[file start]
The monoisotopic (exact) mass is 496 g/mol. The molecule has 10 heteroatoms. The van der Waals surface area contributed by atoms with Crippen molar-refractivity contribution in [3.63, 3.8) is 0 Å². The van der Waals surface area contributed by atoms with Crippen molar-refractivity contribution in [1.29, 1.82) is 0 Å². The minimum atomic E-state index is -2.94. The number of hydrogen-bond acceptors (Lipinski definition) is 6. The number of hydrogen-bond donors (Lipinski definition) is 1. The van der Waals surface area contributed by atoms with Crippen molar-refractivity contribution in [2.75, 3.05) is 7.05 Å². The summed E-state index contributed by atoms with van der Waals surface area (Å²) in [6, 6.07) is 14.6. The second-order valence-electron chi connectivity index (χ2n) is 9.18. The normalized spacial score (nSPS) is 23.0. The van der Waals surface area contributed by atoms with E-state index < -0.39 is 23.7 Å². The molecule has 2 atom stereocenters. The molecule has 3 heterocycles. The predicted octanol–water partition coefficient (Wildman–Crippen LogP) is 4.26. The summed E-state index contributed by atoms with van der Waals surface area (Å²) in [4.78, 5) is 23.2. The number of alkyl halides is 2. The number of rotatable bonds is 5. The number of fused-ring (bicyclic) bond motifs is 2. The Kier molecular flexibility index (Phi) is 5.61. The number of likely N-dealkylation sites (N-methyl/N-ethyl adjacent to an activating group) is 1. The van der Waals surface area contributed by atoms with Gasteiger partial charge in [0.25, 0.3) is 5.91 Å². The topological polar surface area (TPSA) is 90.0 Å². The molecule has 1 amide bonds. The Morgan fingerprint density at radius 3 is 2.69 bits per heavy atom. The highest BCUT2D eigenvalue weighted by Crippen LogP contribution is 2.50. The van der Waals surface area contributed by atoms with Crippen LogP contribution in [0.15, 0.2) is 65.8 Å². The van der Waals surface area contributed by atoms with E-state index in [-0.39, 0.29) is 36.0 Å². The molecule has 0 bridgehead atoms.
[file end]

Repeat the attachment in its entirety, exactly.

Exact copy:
The monoisotopic (exact) mass is 496 g/mol. The molecule has 10 heteroatoms. The van der Waals surface area contributed by atoms with Crippen molar-refractivity contribution in [3.63, 3.8) is 0 Å². The van der Waals surface area contributed by atoms with Crippen molar-refractivity contribution in [1.29, 1.82) is 0 Å². The minimum atomic E-state index is -2.94. The number of hydrogen-bond acceptors (Lipinski definition) is 6. The number of hydrogen-bond donors (Lipinski definition) is 1. The van der Waals surface area contributed by atoms with Crippen molar-refractivity contribution in [2.75, 3.05) is 7.05 Å². The summed E-state index contributed by atoms with van der Waals surface area (Å²) in [6, 6.07) is 14.6. The second-order valence-electron chi connectivity index (χ2n) is 9.18. The normalized spacial score (nSPS) is 23.0. The van der Waals surface area contributed by atoms with E-state index < -0.39 is 23.7 Å². The molecule has 2 atom stereocenters. The molecule has 3 heterocycles. The predicted octanol–water partition coefficient (Wildman–Crippen LogP) is 4.26. The summed E-state index contributed by atoms with van der Waals surface area (Å²) in [4.78, 5) is 23.2. The number of alkyl halides is 2. The number of rotatable bonds is 5. The number of fused-ring (bicyclic) bond motifs is 2. The Kier molecular flexibility index (Phi) is 5.61. The number of likely N-dealkylation sites (N-methyl/N-ethyl adjacent to an activating group) is 1. The van der Waals surface area contributed by atoms with Gasteiger partial charge in [0.25, 0.3) is 5.91 Å². The topological polar surface area (TPSA) is 90.0 Å². The molecule has 1 amide bonds. The Morgan fingerprint density at radius 3 is 2.69 bits per heavy atom. The highest BCUT2D eigenvalue weighted by Crippen LogP contribution is 2.50. The van der Waals surface area contributed by atoms with Crippen LogP contribution in [0.15, 0.2) is 65.8 Å². The van der Waals surface area contributed by atoms with E-state index in [-0.39, 0.29) is 36.0 Å². The molecule has 0 bridgehead atoms.